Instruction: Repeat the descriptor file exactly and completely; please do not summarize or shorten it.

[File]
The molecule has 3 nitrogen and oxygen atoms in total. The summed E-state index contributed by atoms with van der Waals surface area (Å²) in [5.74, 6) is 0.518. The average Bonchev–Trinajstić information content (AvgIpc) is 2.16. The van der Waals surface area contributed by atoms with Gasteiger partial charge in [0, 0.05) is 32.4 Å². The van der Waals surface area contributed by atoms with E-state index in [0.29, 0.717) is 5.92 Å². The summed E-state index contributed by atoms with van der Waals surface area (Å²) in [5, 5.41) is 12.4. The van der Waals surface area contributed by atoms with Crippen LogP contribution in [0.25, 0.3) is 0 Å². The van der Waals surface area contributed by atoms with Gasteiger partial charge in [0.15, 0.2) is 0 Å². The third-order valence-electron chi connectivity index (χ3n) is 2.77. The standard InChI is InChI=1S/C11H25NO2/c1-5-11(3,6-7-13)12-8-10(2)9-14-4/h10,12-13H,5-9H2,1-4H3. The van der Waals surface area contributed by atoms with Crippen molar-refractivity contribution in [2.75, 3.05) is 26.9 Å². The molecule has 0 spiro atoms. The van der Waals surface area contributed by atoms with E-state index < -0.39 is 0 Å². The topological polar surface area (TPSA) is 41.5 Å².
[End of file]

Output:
The molecule has 3 nitrogen and oxygen atoms in total. The summed E-state index contributed by atoms with van der Waals surface area (Å²) in [5.74, 6) is 0.518. The average Bonchev–Trinajstić information content (AvgIpc) is 2.16. The van der Waals surface area contributed by atoms with Gasteiger partial charge in [0, 0.05) is 32.4 Å². The van der Waals surface area contributed by atoms with E-state index in [0.29, 0.717) is 5.92 Å². The summed E-state index contributed by atoms with van der Waals surface area (Å²) in [5, 5.41) is 12.4. The van der Waals surface area contributed by atoms with Crippen LogP contribution in [0.25, 0.3) is 0 Å². The van der Waals surface area contributed by atoms with Gasteiger partial charge in [0.15, 0.2) is 0 Å². The third-order valence-electron chi connectivity index (χ3n) is 2.77. The standard InChI is InChI=1S/C11H25NO2/c1-5-11(3,6-7-13)12-8-10(2)9-14-4/h10,12-13H,5-9H2,1-4H3. The van der Waals surface area contributed by atoms with Crippen molar-refractivity contribution in [2.75, 3.05) is 26.9 Å². The molecule has 0 spiro atoms. The van der Waals surface area contributed by atoms with E-state index < -0.39 is 0 Å². The topological polar surface area (TPSA) is 41.5 Å².